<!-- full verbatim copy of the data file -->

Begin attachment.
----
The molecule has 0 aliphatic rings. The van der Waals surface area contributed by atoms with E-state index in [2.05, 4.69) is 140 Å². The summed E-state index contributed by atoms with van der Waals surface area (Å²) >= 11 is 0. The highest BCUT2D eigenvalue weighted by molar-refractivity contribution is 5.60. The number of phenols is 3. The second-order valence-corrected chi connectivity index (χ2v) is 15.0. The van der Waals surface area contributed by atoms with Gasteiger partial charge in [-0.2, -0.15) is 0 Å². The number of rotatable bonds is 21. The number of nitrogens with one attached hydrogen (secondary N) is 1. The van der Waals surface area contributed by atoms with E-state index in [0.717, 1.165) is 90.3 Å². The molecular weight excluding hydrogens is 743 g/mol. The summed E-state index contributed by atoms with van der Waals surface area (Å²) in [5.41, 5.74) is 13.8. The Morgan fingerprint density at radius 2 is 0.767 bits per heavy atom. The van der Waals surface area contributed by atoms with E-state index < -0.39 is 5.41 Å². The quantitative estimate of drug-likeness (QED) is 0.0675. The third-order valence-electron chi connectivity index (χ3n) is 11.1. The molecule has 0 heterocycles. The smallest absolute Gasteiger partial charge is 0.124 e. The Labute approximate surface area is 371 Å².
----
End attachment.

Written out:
The molecule has 0 aliphatic rings. The van der Waals surface area contributed by atoms with E-state index in [2.05, 4.69) is 140 Å². The summed E-state index contributed by atoms with van der Waals surface area (Å²) >= 11 is 0. The highest BCUT2D eigenvalue weighted by molar-refractivity contribution is 5.60. The number of phenols is 3. The second-order valence-corrected chi connectivity index (χ2v) is 15.0. The van der Waals surface area contributed by atoms with Gasteiger partial charge in [-0.2, -0.15) is 0 Å². The number of rotatable bonds is 21. The number of nitrogens with one attached hydrogen (secondary N) is 1. The van der Waals surface area contributed by atoms with E-state index in [0.717, 1.165) is 90.3 Å². The molecular weight excluding hydrogens is 743 g/mol. The summed E-state index contributed by atoms with van der Waals surface area (Å²) in [5.41, 5.74) is 13.8. The Morgan fingerprint density at radius 2 is 0.767 bits per heavy atom. The van der Waals surface area contributed by atoms with E-state index < -0.39 is 5.41 Å². The quantitative estimate of drug-likeness (QED) is 0.0675. The third-order valence-electron chi connectivity index (χ3n) is 11.1. The molecule has 0 heterocycles. The smallest absolute Gasteiger partial charge is 0.124 e. The Labute approximate surface area is 371 Å².